What exactly causes this damage? Our ears have an outer, a middle, and an inner section. “In the inner ear there are hair cells,” explained Maris Appelbaum, director of Hearing Aid Services at Montclair State University. “The conversion of sound into neural activity is believed to happen by the tips of the hair cells.” The inner ear houses the delicate hairs that allow us to process everyday sounds. When those hairs are exposed to frequencies and pressure, whether it’s a sudden explosion of sound or a prolonged exposure to very loud music, they become damaged. That damage can be temporary or permanent, and range from annoying to debilitating. “It’s never too late to wear ear protection,” Appelbaum added.
OSHA, the federal agency that regulates workplace safety, has permissible noise levels for industrial noise. “There are no levels for music,” says Appelbaum, “because the levels vary greatly, and it is difficult to estimate a person’s true exposure over time.” OSHA caps industrial noise levels at 85 dB (decibels). Rock concerts and dance events clock in at 110 to 120 dB, just above a diesel train and right below a gunshot or a jet taking off. Guy Smith has been clocking sound pressure on the dance floor since the disco era, and says that his readings indicate a fourfold increase since then.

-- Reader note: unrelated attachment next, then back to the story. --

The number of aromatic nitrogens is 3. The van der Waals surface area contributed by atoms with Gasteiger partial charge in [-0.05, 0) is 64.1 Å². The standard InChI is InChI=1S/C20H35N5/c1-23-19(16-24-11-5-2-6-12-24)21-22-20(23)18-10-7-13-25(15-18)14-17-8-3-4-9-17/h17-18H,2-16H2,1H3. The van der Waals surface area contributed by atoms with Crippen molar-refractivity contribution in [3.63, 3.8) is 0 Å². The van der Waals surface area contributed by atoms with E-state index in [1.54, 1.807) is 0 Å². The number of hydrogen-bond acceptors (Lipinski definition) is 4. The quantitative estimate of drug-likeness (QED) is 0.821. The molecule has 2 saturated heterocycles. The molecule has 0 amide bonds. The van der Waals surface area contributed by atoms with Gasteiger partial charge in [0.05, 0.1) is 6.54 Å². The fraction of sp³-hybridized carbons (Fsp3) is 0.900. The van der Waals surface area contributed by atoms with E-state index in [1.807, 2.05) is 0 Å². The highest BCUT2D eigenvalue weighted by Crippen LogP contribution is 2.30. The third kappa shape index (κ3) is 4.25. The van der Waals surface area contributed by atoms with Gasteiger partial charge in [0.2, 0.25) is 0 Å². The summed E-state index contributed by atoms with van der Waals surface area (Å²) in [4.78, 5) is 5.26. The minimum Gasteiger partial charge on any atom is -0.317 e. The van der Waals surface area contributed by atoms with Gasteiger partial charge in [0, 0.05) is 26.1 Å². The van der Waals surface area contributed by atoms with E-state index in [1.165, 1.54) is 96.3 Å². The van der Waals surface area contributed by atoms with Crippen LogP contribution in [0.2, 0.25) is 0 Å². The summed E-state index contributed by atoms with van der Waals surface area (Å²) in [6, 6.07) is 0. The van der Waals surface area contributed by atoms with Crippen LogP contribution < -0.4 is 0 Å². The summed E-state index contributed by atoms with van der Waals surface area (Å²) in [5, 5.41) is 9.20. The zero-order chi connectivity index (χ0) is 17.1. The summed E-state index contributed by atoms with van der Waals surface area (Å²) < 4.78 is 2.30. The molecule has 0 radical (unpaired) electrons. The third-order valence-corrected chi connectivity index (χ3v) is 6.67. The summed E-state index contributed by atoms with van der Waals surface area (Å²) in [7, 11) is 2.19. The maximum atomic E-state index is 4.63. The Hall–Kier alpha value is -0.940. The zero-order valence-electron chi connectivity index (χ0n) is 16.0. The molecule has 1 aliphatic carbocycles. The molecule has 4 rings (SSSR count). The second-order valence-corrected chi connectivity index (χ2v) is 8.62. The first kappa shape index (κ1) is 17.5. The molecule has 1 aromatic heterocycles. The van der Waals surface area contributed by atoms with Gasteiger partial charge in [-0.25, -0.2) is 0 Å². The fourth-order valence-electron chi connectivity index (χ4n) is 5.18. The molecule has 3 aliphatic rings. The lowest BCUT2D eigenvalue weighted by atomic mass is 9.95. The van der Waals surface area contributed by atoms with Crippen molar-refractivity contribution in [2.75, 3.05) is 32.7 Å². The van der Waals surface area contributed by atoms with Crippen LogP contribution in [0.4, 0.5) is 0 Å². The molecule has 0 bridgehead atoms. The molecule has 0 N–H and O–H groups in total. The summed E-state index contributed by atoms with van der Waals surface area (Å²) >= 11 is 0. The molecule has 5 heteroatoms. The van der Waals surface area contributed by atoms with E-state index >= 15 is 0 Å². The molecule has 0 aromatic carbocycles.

DJs are the centerpiece of the music we listen to, and love loud music just as much as we do, but the ones who have been around the longest know the score and realize that more sound doesn’t necessarily equal better sound. Is Michael Fierman a rare exception to the rule about DJs who suffer from hearing loss because he pioneered “Morning Music” sets and the peppy Fire Island sound? “I have perfect hearing after playing records for over 30 years,” he boasts. His secret is deceptively simple: “Turn the volume of your monitors down, and then you can turn down the level of your headphone.”